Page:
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On the Podcast: Math is Everywhere with Sue O'Connell, Marcy Myers, and Georgina Rivera

math is everywhere pod

Today on the podcast we’re talking about the value of integrating literature into the math classroom. Sue O’Connell has decades of experience as an elementary teacher, teaching specialist, and math coach, informing her multifaceted approach to math instruction. She is the lead author on the Math in Practice series, and most recently the lead author on the Math by the Book series, a K-5 resource for connecting children’s literature and math.

Download a Math by the Book sample

Today, Sue is joined by two of her co-authors on the Math by the Book series, Marcy Myers, currently an elementary mathematics resource teacher, and Georgina Rivera, a math educator focused on equity and culturally relevant pedagogy. Together they explore how literature can enhance math instruction, ideas for choosing pieces of literature, and how to authentically engage children’s whole selves.

Their conversation began by discussing the benefits of integrating literature into primary math lessons.

Below is a transcript of this episode.

Sue: Beginning with a story immediately draws students into the lesson. They want to hear about the characters. They want to think about the story events or predict what's going to happen next in the story. They'd like to talk about the story. So it's just the perfect opportunity to jump from this story context into map explorations. They're engaged right from the start. Gina, do you want to add anything to that?

Gina: Sure. Some of the things that I've seen in the classroom when students start with a story is they get the opportunity to act out the math within the story. So sometimes they do that with manipulatives so they can use manipulatives to model what's happening in the story. And I've also seen actual students stand and groups of students actually act out parts of a story, which helps them to connect the math with the story. The other piece is stories have lots of illustrations where students can explore mathematics. So throughout many of the stories, you're going to see the pages are filled with images where students can connect mathematics to what's happening in the story. And that gives them the opportunity to connect ideas. So for example, in Monster Math Picnic, you'll see students that see 10 monsters split in different ways in the illustrations. And students can actually use materials to model those 10 monsters and the way they can be split into two separate groups to explore that concept of making a ten.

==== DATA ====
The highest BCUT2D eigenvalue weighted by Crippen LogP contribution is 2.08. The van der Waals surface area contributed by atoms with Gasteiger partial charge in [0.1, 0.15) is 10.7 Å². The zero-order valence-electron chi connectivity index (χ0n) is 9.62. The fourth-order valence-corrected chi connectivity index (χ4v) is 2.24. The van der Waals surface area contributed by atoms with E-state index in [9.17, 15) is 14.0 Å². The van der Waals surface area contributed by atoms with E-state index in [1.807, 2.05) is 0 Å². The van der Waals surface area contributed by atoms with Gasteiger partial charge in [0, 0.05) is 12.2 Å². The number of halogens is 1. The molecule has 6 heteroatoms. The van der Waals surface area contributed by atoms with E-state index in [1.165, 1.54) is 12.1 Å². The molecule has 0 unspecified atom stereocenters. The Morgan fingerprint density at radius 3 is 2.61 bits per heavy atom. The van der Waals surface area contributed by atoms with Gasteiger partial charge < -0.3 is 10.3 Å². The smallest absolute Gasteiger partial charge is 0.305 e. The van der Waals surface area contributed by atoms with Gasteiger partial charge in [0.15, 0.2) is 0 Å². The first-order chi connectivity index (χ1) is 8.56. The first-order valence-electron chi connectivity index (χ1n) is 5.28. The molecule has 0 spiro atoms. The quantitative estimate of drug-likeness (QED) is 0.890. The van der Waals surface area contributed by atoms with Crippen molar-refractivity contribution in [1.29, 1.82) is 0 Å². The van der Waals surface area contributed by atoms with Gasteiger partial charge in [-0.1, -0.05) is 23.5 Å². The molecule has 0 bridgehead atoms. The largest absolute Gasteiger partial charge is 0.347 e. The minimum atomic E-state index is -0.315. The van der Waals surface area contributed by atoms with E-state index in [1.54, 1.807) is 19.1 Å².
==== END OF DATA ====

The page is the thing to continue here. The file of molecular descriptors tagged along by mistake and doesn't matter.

Sue: Marcy, would you like to add anything?

Marcy: Yes. I just think primary teachers just love teaching through stories. It can be just a natural way to start the math lesson. And it gives teachers a way to help students understand the math through what's happening in the story. And it provides that context that's the perfect way to teach the math. When you think of Apple Picking Day by Candace Ransom, the brother and the sister they go to pick the apples and they're putting some in a basket, then they can add some more apples. So you can start to understand addition and how putting those together and act that out and then add in the equation. Really then the context of the story problem really gives meaning to the operations, whether it's addition or subtraction or comparing or whatever they're doing. But just that context really enriches the math that the students are doing.

Sue: Yeah, it's amazing how bringing that literature into our math classes benefits both the students and the teacher. So teachers often ask me for suggestions, for picking children's literature to use in their primary math classrooms. For me, the starting point is thinking about where would I see this math? When would I ever use this? And then I look for books to explore those situations. So for second graders who are creating line plots, and then talking about the data on the plots, I think about things that might be able to be measured. And then I look for books that would show that. So for example, I thought about things growing in a garden, the heights of plants in a garden. And that's what led me to a variety of books like Harvesting Friends by Kathleen Contreras. It's a great story about a family garden that turns into a community garden. And it's all about those growing things within that garden. So perfect opportunity for talking about the heights of those tomato plants or bean plants.

So for me, I think about the math concept and then try and find a real situation that might fit that concept and go out and look for a book that shows that. So what else might you look for or think about as you're making books selections?